When you plan to open an Irish company, it is important to choose the right company type for your venture. The following are the main Irish company types:
Private Company Limited by Shares (LTD)
A private company limited by shares is the most commonly used Irish company type for commercial and private businesses. The shares in an Irish Private Company Limited by Shares are owned by its shareholders. A shareholder’s liability is limited to the number of shares that they own. The company is a separate legal entity and, therefore, is separate and distinct from those who run it. Only the actual company can be sued for its obligations and can sue to enforce its rights. The members’ liability, if the company is wound up, is limited to the amount unpaid on the shares they hold. The maximum number of shareholders is 149 in a LTD. Unlike any other Irish company, an LTD can have a single director but in this situation must appoint a separate secretary. When a private limited company has only a single shareholder, this is known as a Single Member Company. A small/medium sized company need only file abridged audited accounts, showing a limited amount of information, at the Companies Registration Office (CRO). The Audit Exemption can be availed of if turnover is less than €8,300,000. An Annual Return must be filed every year with the Company Registrations Office regardless of whether the company has traded or not.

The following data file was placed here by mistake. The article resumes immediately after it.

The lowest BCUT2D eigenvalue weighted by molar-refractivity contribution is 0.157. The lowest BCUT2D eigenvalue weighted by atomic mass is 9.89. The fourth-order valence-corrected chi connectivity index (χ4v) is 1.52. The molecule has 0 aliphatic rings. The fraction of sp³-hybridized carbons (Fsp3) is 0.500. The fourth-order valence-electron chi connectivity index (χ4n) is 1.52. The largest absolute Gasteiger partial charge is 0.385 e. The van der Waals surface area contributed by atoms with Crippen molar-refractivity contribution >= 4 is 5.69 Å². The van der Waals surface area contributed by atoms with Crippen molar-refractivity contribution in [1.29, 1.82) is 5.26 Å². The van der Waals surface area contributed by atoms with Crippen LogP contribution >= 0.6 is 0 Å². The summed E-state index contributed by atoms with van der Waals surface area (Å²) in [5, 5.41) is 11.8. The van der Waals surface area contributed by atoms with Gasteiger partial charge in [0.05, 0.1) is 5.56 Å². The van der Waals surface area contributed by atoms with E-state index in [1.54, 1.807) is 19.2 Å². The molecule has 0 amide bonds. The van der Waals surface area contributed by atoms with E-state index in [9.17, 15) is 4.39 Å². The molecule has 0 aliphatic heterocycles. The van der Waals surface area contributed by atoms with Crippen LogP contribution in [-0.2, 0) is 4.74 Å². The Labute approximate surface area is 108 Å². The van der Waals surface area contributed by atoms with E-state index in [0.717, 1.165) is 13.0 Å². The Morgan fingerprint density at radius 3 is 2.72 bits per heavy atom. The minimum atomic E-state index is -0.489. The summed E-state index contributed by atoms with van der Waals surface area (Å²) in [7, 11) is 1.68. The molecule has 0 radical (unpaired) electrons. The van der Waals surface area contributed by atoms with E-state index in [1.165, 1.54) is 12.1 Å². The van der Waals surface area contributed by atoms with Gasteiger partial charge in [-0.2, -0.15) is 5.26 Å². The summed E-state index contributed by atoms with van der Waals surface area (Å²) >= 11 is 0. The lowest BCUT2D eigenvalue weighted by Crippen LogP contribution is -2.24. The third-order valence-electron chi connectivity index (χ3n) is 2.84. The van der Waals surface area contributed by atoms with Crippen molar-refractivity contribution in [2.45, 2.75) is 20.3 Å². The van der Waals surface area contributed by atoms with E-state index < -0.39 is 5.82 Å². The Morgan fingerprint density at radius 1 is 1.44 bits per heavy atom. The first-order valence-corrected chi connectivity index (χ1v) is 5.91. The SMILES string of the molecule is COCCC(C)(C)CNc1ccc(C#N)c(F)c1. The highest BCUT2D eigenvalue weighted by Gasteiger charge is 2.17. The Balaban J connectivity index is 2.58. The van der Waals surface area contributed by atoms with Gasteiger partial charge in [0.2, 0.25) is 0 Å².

Designated Activity Company (DAC)